Budget Update

Budget Update

Legislation, Tax

The budget was always going to be an exercise in damage control. Minister Gordhan had been passed a hot potato that he had to juggle and somehow satisfy the ratings agencies, the taxpayers and citizens of South Africa in general. The budget in general seeks to achieve a balance between raising taxes and cutting expenditure. Both of these issues had to be dealt with very carefully given it is a municipal election year.

A key theme of this budget is that higher taxes are coming the way of the wealthy but most surprisingly this did not take the form of the suggested ‘super tax’. Instead higher Capital Gains inclusion rates for both companies and individuals (effective tax rates of 22.4% and 16.4% respectively) together with an increase in the annual amount above which capital gains become taxable were seen. Transfer Duty rates on ‘high end’ properties (above R 10 million) were also increased by 18% and measures were proposed to strengthen the estate duty and donations tax regimes.

Tax base broadening measures occupied centre stage. Minister Gordhan made it clear that time was running out for taxpayers who had undisclosed assets offshore. To assist taxpayers in regularising their tax and exchange control affairs he announced a special voluntary amnesty from October 2016 to March 2017.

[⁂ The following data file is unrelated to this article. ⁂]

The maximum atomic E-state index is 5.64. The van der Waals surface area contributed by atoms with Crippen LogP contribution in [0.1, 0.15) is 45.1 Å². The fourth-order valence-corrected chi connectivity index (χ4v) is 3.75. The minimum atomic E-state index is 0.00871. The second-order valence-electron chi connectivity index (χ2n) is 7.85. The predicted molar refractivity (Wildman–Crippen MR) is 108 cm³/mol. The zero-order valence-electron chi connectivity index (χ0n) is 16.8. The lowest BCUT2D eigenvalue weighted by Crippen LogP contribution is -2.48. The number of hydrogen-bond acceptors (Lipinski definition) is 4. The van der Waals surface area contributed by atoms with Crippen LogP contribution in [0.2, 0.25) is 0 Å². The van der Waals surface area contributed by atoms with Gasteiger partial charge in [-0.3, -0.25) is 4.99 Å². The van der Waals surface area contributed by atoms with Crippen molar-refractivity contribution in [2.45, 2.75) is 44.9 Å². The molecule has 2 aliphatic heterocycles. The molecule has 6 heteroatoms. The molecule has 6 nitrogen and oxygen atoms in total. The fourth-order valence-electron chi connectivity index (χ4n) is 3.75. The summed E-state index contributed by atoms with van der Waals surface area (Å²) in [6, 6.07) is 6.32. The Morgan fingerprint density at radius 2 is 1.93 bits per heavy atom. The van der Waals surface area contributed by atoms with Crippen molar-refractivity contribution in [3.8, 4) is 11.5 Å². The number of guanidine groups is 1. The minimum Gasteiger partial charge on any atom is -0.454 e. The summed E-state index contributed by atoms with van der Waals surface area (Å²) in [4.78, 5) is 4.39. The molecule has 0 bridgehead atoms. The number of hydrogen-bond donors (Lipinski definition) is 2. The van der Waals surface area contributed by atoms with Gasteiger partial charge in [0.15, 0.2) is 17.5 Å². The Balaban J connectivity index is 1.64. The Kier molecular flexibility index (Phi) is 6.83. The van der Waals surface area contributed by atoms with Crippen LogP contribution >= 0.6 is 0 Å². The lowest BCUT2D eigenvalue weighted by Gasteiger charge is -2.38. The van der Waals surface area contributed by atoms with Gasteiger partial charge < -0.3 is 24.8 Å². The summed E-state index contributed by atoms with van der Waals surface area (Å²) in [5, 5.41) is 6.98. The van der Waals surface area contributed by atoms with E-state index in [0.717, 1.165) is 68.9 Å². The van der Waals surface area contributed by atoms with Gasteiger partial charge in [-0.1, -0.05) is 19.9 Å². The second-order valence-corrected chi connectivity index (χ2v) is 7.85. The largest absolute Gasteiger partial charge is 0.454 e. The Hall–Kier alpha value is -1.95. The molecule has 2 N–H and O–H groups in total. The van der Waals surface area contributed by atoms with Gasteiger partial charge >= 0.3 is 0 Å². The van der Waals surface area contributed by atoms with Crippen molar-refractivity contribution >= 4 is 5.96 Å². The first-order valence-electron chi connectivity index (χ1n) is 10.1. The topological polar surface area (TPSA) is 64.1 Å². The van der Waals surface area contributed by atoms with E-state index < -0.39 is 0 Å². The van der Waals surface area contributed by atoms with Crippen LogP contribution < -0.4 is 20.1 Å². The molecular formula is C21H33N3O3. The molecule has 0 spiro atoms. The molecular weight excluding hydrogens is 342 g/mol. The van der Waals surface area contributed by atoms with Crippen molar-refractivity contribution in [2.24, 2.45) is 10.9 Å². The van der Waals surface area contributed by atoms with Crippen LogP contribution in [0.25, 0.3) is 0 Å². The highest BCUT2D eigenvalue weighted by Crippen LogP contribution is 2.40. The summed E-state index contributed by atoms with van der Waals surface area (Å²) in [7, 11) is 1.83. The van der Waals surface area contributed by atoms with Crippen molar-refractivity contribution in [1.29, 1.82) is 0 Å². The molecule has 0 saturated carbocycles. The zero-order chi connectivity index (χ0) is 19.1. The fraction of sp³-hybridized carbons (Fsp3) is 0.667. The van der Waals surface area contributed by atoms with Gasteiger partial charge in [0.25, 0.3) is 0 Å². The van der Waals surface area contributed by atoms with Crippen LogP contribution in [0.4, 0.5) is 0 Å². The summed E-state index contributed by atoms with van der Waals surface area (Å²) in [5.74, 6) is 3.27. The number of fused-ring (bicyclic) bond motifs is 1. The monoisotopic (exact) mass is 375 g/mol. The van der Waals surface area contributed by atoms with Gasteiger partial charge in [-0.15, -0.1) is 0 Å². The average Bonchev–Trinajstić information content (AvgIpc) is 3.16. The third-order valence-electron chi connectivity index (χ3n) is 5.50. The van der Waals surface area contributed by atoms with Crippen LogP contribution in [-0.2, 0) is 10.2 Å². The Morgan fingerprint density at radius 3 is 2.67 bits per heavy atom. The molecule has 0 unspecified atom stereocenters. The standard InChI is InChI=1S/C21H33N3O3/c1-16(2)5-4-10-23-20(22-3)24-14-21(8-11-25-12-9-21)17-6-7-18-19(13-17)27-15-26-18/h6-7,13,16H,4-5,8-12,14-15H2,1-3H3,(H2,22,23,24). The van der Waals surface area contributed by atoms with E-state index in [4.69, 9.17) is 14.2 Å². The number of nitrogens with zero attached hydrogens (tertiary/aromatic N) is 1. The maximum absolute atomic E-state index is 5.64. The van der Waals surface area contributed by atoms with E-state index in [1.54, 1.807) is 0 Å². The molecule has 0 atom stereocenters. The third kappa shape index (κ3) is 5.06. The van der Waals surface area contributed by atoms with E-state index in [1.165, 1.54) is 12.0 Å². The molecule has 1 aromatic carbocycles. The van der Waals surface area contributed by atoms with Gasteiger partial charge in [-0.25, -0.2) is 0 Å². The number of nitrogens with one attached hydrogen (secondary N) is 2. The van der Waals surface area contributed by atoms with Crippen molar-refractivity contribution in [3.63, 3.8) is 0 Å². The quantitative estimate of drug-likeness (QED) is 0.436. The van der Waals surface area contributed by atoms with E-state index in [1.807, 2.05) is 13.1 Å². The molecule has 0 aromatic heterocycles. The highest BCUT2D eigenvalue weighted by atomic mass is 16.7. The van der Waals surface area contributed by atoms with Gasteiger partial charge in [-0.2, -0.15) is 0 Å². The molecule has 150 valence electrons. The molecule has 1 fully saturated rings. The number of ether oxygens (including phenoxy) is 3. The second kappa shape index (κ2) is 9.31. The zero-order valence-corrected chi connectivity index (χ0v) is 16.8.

There is a planned provision of R475 million to the Department of Small Business to provide assistance to small and medium sized businesses. We sincerely hope that this is spent on practical implementable measures and not social events in the form of ‘roadshows’.

As expected there was limited tax relief in terms of Personal Income Tax. This relief was mainly aimed at lower and middle income taxpayers. Whilst the marginal rate of tax was not increased across the brackets this year, there is the intention to introduce a ‘super tax’ bracket in the near future.

Very disappointingly the economic growth predicted for 2016 is 0.9%. Economists suggest that a growth rate of 3.5% would be necessary to pull the country out of the quagmire that it is in currently. With tax revenues projected to be R11.6 billion below the 2015 budget forecast, there are clearly tough times ahead.

The Capital Gains inclusion rate for individuals and special trusts increases from 33.3% to 40% and for other taxpayers from 66.6% to 80%. The annual exclusion for individuals and special trusts increases from R30 000 to R40 000.

Other proposals include:

  • 7.3% (30 cents per litre) increase in the general fuel levy
  • The introduction of a R2.30 per kg tyre levy to finance recycling initiatives
  • A 50% increase in the incandescent globe tax
  • A 33% increase in the plastic bag levy
  • An 11-12% increase in the motor vehicle emissions tax
  • The introduction of a tax on sugar-sweetened beverages with effect from 1 April 2017
  • Increases in Sin Taxes of 6% and an 8.5% increase in the duties on alcoholic beverages and tobacco products

Further detail on the quantitative changes in the budget are available to download here.